Watch as a performance artist publicly undergoes animal testing procedures to show us how urgently the issue needs to be addressed.
According to Swedish blogger Johan Palme, Liljeroth had two choices when she approached the cake — either she could participate in the performance piece by cutting the cake and smiling for the cameras, or she could refuse and become, once again, the culture minister who just doesn’t understand “provocative” art.
… In the age of Facebook and the constant need to be “likeable,” I suspect there’s a great deal that we (and writers/bloggers in particular) could learn from Hitchens’s contrarian example, lest we all turn into polite, vacuous, inauthentic zombies in the quest to amass as many “friends” as possible.
For some reason I’ve been on a classical music binge, annoying my neighbors with all the waltzing around the apartment I’m doing, in high heels and cat suit no less, to the doom and gloom of Prokofiev, Rimsky-Korsakov, and Smetana. I don’t know what it is but I’m really drawn to pieces in minor keys that sound next to impossible to play—my friends say it’s because I like aggressive Russians dudes which, whatever.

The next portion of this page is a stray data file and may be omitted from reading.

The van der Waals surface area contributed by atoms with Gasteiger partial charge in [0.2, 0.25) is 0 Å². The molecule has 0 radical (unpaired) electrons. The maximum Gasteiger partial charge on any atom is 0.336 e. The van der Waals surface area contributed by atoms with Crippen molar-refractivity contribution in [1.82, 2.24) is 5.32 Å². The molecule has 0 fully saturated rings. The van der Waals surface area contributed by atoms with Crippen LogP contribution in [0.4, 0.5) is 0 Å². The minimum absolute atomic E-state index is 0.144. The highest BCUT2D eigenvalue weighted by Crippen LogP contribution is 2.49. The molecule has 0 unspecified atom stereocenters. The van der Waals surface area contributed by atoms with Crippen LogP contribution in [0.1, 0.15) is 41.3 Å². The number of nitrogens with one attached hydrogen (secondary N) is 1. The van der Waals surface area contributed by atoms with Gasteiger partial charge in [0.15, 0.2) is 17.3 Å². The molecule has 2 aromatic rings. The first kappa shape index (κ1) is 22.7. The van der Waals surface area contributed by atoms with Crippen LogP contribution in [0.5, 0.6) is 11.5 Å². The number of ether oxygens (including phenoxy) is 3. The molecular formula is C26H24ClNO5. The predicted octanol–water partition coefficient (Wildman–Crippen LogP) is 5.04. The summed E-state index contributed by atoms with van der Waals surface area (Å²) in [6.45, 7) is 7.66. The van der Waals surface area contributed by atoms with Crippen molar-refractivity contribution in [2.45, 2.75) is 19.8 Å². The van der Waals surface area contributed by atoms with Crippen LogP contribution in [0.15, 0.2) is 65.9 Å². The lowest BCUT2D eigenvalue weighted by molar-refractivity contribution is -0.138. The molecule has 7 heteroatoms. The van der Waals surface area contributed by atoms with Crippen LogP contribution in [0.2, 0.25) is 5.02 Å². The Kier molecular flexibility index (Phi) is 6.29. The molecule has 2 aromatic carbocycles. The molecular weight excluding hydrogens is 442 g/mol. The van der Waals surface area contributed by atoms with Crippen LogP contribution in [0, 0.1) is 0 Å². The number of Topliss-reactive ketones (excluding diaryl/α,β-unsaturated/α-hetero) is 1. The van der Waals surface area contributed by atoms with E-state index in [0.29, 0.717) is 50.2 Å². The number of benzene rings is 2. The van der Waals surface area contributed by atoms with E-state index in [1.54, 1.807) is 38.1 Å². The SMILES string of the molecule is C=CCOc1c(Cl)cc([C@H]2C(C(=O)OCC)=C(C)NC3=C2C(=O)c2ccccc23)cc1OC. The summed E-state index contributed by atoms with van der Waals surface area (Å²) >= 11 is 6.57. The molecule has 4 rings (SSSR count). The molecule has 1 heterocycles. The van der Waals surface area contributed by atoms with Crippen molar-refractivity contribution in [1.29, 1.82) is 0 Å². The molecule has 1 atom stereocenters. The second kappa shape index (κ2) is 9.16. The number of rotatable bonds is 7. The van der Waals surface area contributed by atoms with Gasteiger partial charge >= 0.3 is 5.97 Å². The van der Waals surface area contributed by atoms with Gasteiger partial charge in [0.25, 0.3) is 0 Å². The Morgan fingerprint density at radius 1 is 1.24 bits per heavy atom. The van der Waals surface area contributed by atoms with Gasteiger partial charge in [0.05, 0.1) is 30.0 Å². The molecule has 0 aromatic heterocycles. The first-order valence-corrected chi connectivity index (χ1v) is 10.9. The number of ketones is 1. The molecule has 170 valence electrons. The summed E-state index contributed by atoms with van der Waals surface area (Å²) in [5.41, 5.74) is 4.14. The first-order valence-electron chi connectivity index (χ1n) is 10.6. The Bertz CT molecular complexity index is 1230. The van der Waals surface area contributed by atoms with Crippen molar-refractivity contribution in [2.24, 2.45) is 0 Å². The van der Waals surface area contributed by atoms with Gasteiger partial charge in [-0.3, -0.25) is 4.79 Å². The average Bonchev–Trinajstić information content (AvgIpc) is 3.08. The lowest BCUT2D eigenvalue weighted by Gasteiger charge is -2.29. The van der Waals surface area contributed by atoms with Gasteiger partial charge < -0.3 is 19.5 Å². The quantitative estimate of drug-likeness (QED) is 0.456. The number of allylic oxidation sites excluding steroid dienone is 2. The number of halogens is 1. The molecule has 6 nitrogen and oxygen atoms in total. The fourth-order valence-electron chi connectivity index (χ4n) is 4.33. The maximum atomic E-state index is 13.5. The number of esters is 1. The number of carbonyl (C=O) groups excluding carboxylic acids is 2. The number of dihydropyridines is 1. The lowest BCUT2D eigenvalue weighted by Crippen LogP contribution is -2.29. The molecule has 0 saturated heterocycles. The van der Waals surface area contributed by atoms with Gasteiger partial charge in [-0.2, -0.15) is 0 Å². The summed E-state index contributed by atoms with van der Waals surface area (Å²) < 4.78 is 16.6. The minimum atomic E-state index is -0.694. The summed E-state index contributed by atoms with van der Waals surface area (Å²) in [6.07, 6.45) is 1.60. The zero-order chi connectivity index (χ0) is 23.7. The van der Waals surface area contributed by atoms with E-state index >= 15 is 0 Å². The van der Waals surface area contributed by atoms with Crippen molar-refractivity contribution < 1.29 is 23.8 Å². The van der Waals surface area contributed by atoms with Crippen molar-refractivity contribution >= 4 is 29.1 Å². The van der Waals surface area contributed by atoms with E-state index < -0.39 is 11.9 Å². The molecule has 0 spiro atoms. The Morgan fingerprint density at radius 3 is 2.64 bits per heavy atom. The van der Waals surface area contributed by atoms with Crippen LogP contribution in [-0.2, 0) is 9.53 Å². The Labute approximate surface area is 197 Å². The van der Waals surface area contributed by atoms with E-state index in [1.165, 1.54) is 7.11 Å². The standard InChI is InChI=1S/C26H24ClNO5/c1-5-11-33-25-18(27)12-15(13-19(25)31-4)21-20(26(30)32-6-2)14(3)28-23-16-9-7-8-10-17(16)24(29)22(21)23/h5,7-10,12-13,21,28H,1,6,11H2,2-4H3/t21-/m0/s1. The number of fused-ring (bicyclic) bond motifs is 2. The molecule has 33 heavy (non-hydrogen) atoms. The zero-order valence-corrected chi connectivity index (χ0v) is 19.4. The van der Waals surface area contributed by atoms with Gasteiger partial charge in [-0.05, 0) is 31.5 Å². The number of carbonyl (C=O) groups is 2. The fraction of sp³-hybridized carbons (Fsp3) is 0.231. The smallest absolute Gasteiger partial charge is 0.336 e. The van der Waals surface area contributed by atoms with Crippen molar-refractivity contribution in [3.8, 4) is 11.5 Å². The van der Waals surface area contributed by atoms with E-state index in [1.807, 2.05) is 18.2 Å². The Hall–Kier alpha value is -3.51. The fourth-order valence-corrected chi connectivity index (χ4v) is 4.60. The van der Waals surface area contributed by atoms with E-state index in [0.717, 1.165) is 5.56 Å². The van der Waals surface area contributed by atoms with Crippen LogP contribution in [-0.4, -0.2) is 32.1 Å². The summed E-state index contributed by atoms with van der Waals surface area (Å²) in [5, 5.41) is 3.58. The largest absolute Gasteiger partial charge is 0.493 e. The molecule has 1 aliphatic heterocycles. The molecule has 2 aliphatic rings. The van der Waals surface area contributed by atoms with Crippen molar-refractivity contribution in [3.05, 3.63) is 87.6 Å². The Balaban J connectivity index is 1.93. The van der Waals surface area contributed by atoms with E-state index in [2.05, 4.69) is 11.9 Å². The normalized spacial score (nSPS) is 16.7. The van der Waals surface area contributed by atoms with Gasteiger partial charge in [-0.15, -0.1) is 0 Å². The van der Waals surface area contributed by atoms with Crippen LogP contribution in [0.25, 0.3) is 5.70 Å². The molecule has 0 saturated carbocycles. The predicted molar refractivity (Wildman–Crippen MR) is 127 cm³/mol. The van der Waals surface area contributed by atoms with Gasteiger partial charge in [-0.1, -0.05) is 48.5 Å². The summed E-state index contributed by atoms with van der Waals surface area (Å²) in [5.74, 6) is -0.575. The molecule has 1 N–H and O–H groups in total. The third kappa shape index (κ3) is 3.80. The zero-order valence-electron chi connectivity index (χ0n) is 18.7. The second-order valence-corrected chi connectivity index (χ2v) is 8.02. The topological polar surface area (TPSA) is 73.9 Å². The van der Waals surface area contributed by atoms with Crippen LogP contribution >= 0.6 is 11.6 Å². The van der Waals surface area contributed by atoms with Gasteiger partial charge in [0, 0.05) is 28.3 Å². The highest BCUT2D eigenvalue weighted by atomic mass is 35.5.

In “The Anthony Weiner Weiner Collection,” on display through July 21st, we are asked to follow New York artist Anthony Weiner through an uncut, sexually-charged, erotic journey into his self—and loins. It’s a myriad of raw self-portraits, drawing from Weiner’s throbbing ego and drawers. But, once we’ve felt his work, like a high-profile tryst splashed on the cover of tabloid rags, there is no satisfaction.
Throughout the film, Phoenix treats his loyal entourage like dirt, and on the whole, acts like a narcissistic, drug addicted pig. Maybe he was trying to satirize celebrity and what it has become.
I got invited to this fabulous party last night in the Hollywood Hills, but instead of going I ultimately decided that seeing Lady Gaga on the VMAs was much more pressing. How could I miss her white carpet arrival…